Historical figures and celebrated people who have lived in Esopus include naturalist John Burroughs; financier Harry Payne Bingham; abolitionist Sojourner Truth; 19th-century U.S. politician George W. Pratt; Standard Oil treasurer Colonel Oliver Hazard Payne; business leader and president of Avco Corporation Raymond Rich; the Smith Brothers, who invented the first cough drops in America; Saint Frances Xavier Cabrini (patron saint of immigrants); Major Gen. Daniel Butterfield, who founded the American Express Company and wrote "Taps" in 1862; Eugene R. Durkee, who made a fortune in spices and salad dressings and whose West Park summer mansion became part of the Christian Brothers monastery; John Jacob Astor III; boxing champion Floyd Patterson; who attended Wiltwyck School for Boys in West Park; and Alton Brooks Parker, a lawyer and judge who ran for U.S president as the 1904 Democratic Party nominee, losing to incumbent Theodore Roosevelt.
In the early part of the 21st century, Esopus became known as a haven for artists and performers, including Academy Award and Tony Award-winning actress Frances McDormand, singer and Broadway actress Kelli O'Hara, actor Sebastian Roche, director Joel Coen, choreographer/director Joe Langworth, actress Blair Ross, Emmy Award-winning actor Peter Dinklage, actress Connie Ray, and musician Greg Naughton.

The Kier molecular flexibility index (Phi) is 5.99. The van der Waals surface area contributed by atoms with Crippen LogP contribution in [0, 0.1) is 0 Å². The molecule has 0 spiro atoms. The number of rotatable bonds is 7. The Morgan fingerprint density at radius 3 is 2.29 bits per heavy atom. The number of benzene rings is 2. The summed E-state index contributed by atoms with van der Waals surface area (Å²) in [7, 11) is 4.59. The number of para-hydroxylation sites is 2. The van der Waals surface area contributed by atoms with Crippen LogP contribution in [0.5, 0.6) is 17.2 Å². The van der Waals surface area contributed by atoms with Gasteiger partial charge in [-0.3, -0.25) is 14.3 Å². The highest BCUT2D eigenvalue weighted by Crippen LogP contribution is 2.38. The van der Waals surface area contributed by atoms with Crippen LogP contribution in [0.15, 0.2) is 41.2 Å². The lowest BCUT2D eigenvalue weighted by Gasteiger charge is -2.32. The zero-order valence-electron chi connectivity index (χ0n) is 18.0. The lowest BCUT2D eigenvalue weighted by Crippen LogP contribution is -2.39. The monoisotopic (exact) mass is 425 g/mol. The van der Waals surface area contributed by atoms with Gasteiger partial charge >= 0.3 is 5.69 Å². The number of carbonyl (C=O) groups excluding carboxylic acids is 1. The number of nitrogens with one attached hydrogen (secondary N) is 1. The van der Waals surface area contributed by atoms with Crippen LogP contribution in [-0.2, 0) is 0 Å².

According to the United States Census Bureau, the town has a total area of 41.9 square miles (109 km2), of which, 37.2 square miles (96 km2) of it is land and 4.6 square miles (12 km2) of it (11.08%) is water.
The lowest point in the town is the shore of the Hudson River, which is at sea level. The highest point is the summit of Hussey Hill, at 906 feet (276 m). Hussey Hill is part of the Marlboro Mountains, which run roughly north to south through the central and eastern sections of Esopus.
Esopus also has three lakes; Esopus Lake and Mirror Lake, which are in Ulster Park, and Louisa Pond, which is located to the west of the village of Esopus. Louisa Pond is located in Shaupeneak Ridge Cooperative Recreation Area.
|U.S. Decennial Census|
As of the 2000 census there were 9,331 people, 3,439 households and 2,235 families residing in the town. The population density was 250.5 people per square mile (96.7/km²). There were 3,724 housing units at an average density of 100.0 per square mile (38.6/km²). The racial makeup of the town was 94.57% White; 2.18% African American; 0.24% Native American; 0.94% Asian; 0.49% from other races; and 1.59% from two or more races. Hispanic or Latino of any race were 1.91% of the population.